# Stata: Using generate to create new variables

The primary method for creating new variables in Stata is the `generate` command. Load the `auto` dataset.

``````clear
sysuse auto
describe
``````

## New Variable from Existing Variables

Let’s create a new variable that is the sum of `weight` and `length` (ignore for the moment that summing weights and lengths doesn’t make a ton of sense). The syntax of `generate` is:

``````generate nameOfNewVariable = whateverTheNewVariableIsEqualTo
``````

So to create a new variable called `weightlength` that is the sum of `weight` and `length` we type:

``````generate weightlength = weight+length
``````

Now we have new variable called `weightlength`.

Suppose now that we want to create a new variable that is the square of weight.

``````generate weight2 = weight^2
``````

## New Variable that is a Constant

Suppose we want to create a new variable that is a constant value (this isn’t necessarily a good idea and you can use macros to store constants but using a variable can be pretty convenient too). Let’s make a new variable `x` that is equal to 100.

``````generate x = 100
``````

Let’s create a new variable that is equal to the mean of weight — we’ll call it `meanweight`.

``````summarize weight
``````
``````generate meanweight = 3019.459
``````

You can also use the results of the `summarize` command to create a mean.

``````summarize weight
generate meanweight = r(mean)
``````

You can use the `_N` operator to create a new variable that is equal to the number of observations in a dataset.

``````generate obs = _N
``````

If you combine this with `by` you can create a new variable that will be equal to the number of observations within the levels of the `by` variable. For example, we can type:

``````by foreign: generate obs = _N
``````

This will create a variable that is a constant within the levels of `foreign`. That is, we are going to get the number of foreign cars and the number of domestic cars. If a line in the data is associated with foreign cars the new `obs` variable will have a value of 22 and domestic cars will have a value of 52. Give it a try and see how it works.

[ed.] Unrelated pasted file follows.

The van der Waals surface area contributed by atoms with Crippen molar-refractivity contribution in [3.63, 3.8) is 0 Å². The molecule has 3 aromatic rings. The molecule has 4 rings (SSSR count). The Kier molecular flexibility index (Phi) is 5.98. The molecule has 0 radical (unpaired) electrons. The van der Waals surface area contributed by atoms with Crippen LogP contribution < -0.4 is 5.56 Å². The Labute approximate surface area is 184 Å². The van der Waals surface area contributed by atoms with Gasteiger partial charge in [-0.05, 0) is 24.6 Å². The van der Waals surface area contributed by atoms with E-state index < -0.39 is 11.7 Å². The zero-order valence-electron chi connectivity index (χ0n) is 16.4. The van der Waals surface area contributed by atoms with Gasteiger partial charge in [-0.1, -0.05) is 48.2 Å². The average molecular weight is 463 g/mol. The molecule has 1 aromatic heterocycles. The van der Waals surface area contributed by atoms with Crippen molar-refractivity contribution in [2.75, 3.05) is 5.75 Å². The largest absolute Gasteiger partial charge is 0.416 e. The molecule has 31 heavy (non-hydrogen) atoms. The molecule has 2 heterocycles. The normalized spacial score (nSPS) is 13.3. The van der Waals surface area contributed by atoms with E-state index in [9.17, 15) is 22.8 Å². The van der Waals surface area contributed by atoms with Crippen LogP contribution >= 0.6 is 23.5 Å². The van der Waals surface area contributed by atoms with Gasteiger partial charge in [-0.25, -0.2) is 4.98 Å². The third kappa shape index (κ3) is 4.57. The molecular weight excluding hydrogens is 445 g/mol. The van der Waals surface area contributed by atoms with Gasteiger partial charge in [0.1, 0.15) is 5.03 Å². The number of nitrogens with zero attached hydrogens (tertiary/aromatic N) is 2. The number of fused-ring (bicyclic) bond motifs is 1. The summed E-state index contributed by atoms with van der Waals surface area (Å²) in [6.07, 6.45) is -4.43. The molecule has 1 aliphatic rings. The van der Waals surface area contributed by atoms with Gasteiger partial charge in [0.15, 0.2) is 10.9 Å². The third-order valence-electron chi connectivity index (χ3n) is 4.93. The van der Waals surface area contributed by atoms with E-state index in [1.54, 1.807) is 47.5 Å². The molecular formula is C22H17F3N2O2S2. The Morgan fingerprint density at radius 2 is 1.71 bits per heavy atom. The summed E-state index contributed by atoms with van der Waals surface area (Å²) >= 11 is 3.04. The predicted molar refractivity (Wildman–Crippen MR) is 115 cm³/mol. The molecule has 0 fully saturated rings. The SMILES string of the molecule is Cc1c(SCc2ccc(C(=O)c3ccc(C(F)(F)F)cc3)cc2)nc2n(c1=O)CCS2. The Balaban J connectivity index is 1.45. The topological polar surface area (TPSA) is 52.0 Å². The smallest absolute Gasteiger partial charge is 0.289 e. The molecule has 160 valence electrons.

## New Variable that is a Random Draw from a Distribution

We can create a new variable that is a random draw from a distribution. Let’s create a new variable whose values will be random draws from a normal distribution with a mean of 0 and a standard deviation of 1. The random normal generator command is `rnormal()` (it defaults to a mean of 0 and standard deviation of 1 and it will draw as many values as there are observations in the dataset).

``````generate random = rnormal()
``````

## Create a New Variable that Indexes the Observations

You can use the `_n` operator to create a variable that indexes the observation number.

``````generate index = _n
``````

This will create a new variable that runs from 1 to 74. You can combine this with `by` to create an index within another variable.

``````by foreign: index = _n
``````

This will create a new variable that runs from 1 to 52 for domestic cars and 1 to 22 for foreign cars.

## Conclusion

I’ve just touched on the ways you can create new variables. You can also use the `egen` command to create new variables. Try new ways to create variables and be sure to read the help files.